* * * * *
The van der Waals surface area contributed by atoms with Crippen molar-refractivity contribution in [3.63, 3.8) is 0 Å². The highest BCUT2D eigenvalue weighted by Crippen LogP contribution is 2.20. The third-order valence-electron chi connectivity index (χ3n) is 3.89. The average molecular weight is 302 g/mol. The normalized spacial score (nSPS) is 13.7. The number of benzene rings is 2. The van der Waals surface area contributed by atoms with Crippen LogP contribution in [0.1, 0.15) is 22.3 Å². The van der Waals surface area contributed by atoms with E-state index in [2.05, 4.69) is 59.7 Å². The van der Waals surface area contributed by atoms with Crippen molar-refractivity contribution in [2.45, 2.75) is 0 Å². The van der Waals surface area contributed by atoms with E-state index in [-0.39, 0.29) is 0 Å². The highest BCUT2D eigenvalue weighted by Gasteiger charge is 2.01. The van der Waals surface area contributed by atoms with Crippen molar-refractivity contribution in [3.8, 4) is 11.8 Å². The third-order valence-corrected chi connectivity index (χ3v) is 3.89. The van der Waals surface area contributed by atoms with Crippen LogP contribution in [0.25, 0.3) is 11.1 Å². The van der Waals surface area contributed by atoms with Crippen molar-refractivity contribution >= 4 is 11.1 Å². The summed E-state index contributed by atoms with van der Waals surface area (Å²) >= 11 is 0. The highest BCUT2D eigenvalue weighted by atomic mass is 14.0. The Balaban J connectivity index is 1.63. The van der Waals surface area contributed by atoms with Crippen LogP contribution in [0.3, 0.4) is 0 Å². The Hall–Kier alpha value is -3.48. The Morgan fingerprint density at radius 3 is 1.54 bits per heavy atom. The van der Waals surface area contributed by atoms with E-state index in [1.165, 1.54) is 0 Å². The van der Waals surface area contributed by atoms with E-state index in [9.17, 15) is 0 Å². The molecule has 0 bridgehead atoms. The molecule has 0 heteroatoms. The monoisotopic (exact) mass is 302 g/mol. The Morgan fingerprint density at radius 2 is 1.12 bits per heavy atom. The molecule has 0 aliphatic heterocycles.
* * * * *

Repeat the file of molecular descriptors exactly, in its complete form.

The van der Waals surface area contributed by atoms with Crippen molar-refractivity contribution in [3.63, 3.8) is 0 Å². The highest BCUT2D eigenvalue weighted by Crippen LogP contribution is 2.20. The third-order valence-electron chi connectivity index (χ3n) is 3.89. The average molecular weight is 302 g/mol. The normalized spacial score (nSPS) is 13.7. The number of benzene rings is 2. The van der Waals surface area contributed by atoms with Crippen LogP contribution in [0.1, 0.15) is 22.3 Å². The van der Waals surface area contributed by atoms with E-state index in [2.05, 4.69) is 59.7 Å². The van der Waals surface area contributed by atoms with Crippen molar-refractivity contribution in [2.45, 2.75) is 0 Å². The van der Waals surface area contributed by atoms with E-state index in [-0.39, 0.29) is 0 Å². The highest BCUT2D eigenvalue weighted by Gasteiger charge is 2.01. The van der Waals surface area contributed by atoms with Crippen molar-refractivity contribution in [3.8, 4) is 11.8 Å². The third-order valence-corrected chi connectivity index (χ3v) is 3.89. The van der Waals surface area contributed by atoms with Crippen LogP contribution in [0.25, 0.3) is 11.1 Å². The van der Waals surface area contributed by atoms with Crippen molar-refractivity contribution >= 4 is 11.1 Å². The summed E-state index contributed by atoms with van der Waals surface area (Å²) >= 11 is 0. The highest BCUT2D eigenvalue weighted by atomic mass is 14.0. The Balaban J connectivity index is 1.63. The van der Waals surface area contributed by atoms with Crippen LogP contribution in [0.3, 0.4) is 0 Å². The Hall–Kier alpha value is -3.48. The Morgan fingerprint density at radius 3 is 1.54 bits per heavy atom. The van der Waals surface area contributed by atoms with E-state index in [1.165, 1.54) is 0 Å². The van der Waals surface area contributed by atoms with E-state index in [9.17, 15) is 0 Å². The molecule has 0 bridgehead atoms. The molecule has 0 heteroatoms. The monoisotopic (exact) mass is 302 g/mol. The Morgan fingerprint density at radius 2 is 1.12 bits per heavy atom. The molecule has 0 aliphatic heterocycles.